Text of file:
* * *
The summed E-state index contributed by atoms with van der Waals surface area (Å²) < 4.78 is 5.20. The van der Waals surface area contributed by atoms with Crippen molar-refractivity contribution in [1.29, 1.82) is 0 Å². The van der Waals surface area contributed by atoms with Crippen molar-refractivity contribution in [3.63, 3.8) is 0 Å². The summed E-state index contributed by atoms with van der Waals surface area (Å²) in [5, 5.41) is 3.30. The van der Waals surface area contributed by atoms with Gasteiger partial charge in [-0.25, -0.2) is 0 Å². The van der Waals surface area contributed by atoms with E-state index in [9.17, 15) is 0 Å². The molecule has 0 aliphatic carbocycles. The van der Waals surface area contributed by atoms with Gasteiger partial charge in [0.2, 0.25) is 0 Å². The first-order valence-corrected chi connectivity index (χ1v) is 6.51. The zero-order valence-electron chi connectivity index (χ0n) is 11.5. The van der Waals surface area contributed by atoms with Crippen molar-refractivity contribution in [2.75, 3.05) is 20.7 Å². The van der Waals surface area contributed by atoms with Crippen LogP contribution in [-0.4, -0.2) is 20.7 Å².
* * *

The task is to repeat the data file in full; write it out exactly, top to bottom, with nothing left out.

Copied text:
The summed E-state index contributed by atoms with van der Waals surface area (Å²) < 4.78 is 5.20. The van der Waals surface area contributed by atoms with Crippen molar-refractivity contribution in [1.29, 1.82) is 0 Å². The van der Waals surface area contributed by atoms with Crippen molar-refractivity contribution in [3.63, 3.8) is 0 Å². The summed E-state index contributed by atoms with van der Waals surface area (Å²) in [5, 5.41) is 3.30. The van der Waals surface area contributed by atoms with Gasteiger partial charge in [-0.25, -0.2) is 0 Å². The van der Waals surface area contributed by atoms with E-state index in [9.17, 15) is 0 Å². The molecule has 0 aliphatic carbocycles. The van der Waals surface area contributed by atoms with Gasteiger partial charge in [0.2, 0.25) is 0 Å². The first-order valence-corrected chi connectivity index (χ1v) is 6.51. The zero-order valence-electron chi connectivity index (χ0n) is 11.5. The van der Waals surface area contributed by atoms with Crippen molar-refractivity contribution in [2.75, 3.05) is 20.7 Å². The van der Waals surface area contributed by atoms with Crippen LogP contribution in [-0.4, -0.2) is 20.7 Å².